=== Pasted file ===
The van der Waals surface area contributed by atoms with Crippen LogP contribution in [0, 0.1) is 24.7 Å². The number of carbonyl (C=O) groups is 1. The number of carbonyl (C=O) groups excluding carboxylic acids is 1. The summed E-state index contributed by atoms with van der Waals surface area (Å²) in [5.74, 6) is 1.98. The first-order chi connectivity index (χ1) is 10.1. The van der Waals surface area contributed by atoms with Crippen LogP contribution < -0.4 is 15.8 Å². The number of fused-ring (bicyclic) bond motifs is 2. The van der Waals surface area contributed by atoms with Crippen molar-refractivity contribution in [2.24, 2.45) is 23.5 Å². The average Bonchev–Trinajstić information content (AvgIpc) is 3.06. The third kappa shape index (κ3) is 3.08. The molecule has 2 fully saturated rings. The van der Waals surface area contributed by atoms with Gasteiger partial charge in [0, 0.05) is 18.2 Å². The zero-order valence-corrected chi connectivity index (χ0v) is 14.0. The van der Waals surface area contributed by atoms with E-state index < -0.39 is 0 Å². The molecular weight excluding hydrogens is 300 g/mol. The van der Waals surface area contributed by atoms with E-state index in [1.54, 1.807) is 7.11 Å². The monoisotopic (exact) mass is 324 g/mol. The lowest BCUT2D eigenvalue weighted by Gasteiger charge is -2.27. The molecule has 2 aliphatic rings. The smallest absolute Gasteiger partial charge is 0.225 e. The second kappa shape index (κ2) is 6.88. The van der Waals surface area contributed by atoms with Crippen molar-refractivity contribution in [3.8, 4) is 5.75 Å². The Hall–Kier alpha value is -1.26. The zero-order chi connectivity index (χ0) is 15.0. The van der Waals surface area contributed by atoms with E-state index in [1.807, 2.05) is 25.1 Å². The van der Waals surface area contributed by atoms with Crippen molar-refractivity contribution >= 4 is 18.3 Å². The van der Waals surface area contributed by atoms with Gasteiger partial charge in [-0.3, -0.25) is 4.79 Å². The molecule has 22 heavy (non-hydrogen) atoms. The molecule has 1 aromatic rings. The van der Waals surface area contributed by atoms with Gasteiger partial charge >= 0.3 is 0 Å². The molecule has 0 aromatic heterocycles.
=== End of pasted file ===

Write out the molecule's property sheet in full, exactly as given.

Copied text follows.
The van der Waals surface area contributed by atoms with Crippen LogP contribution in [0, 0.1) is 24.7 Å². The number of carbonyl (C=O) groups is 1. The number of carbonyl (C=O) groups excluding carboxylic acids is 1. The summed E-state index contributed by atoms with van der Waals surface area (Å²) in [5.74, 6) is 1.98. The first-order chi connectivity index (χ1) is 10.1. The van der Waals surface area contributed by atoms with Crippen LogP contribution < -0.4 is 15.8 Å². The number of fused-ring (bicyclic) bond motifs is 2. The van der Waals surface area contributed by atoms with Crippen molar-refractivity contribution in [2.24, 2.45) is 23.5 Å². The average Bonchev–Trinajstić information content (AvgIpc) is 3.06. The third kappa shape index (κ3) is 3.08. The molecule has 2 fully saturated rings. The van der Waals surface area contributed by atoms with Gasteiger partial charge in [0, 0.05) is 18.2 Å². The zero-order valence-corrected chi connectivity index (χ0v) is 14.0. The van der Waals surface area contributed by atoms with E-state index < -0.39 is 0 Å². The molecular weight excluding hydrogens is 300 g/mol. The van der Waals surface area contributed by atoms with E-state index in [1.54, 1.807) is 7.11 Å². The monoisotopic (exact) mass is 324 g/mol. The lowest BCUT2D eigenvalue weighted by Gasteiger charge is -2.27. The molecule has 2 aliphatic rings. The smallest absolute Gasteiger partial charge is 0.225 e. The second kappa shape index (κ2) is 6.88. The van der Waals surface area contributed by atoms with Crippen molar-refractivity contribution in [3.8, 4) is 5.75 Å². The Hall–Kier alpha value is -1.26. The zero-order chi connectivity index (χ0) is 15.0. The van der Waals surface area contributed by atoms with E-state index in [1.807, 2.05) is 25.1 Å². The van der Waals surface area contributed by atoms with Crippen molar-refractivity contribution >= 4 is 18.3 Å². The van der Waals surface area contributed by atoms with Gasteiger partial charge in [-0.3, -0.25) is 4.79 Å². The molecule has 22 heavy (non-hydrogen) atoms. The molecule has 1 aromatic rings. The van der Waals surface area contributed by atoms with Gasteiger partial charge >= 0.3 is 0 Å². The molecule has 0 aromatic heterocycles.